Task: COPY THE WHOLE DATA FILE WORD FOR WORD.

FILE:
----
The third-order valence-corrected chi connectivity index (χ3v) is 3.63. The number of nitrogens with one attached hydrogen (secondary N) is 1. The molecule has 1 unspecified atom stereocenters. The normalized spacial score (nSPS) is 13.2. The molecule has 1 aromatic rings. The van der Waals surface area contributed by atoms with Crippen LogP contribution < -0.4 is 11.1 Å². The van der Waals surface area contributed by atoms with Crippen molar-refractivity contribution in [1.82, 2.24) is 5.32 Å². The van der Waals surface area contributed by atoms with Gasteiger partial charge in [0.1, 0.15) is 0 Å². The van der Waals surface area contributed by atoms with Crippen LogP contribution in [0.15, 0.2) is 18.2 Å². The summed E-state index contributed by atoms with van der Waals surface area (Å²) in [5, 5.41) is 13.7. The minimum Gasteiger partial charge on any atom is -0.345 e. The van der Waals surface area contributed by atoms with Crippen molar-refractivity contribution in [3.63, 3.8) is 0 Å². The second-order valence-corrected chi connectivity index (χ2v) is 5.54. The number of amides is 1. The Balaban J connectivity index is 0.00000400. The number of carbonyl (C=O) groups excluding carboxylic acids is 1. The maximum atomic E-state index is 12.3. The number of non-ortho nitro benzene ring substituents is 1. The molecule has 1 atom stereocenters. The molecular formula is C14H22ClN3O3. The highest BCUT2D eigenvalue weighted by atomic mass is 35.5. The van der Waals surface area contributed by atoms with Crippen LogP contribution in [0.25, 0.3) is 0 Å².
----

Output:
The third-order valence-corrected chi connectivity index (χ3v) is 3.63. The number of nitrogens with one attached hydrogen (secondary N) is 1. The molecule has 1 unspecified atom stereocenters. The normalized spacial score (nSPS) is 13.2. The molecule has 1 aromatic rings. The van der Waals surface area contributed by atoms with Crippen LogP contribution < -0.4 is 11.1 Å². The van der Waals surface area contributed by atoms with Crippen molar-refractivity contribution in [1.82, 2.24) is 5.32 Å². The van der Waals surface area contributed by atoms with Gasteiger partial charge in [0.1, 0.15) is 0 Å². The van der Waals surface area contributed by atoms with Crippen LogP contribution in [0.15, 0.2) is 18.2 Å². The summed E-state index contributed by atoms with van der Waals surface area (Å²) in [5, 5.41) is 13.7. The minimum Gasteiger partial charge on any atom is -0.345 e. The van der Waals surface area contributed by atoms with Crippen molar-refractivity contribution in [3.63, 3.8) is 0 Å². The second-order valence-corrected chi connectivity index (χ2v) is 5.54. The number of amides is 1. The Balaban J connectivity index is 0.00000400. The number of carbonyl (C=O) groups excluding carboxylic acids is 1. The maximum atomic E-state index is 12.3. The number of non-ortho nitro benzene ring substituents is 1. The molecule has 1 atom stereocenters. The molecular formula is C14H22ClN3O3. The highest BCUT2D eigenvalue weighted by atomic mass is 35.5. The van der Waals surface area contributed by atoms with Crippen LogP contribution in [0.25, 0.3) is 0 Å².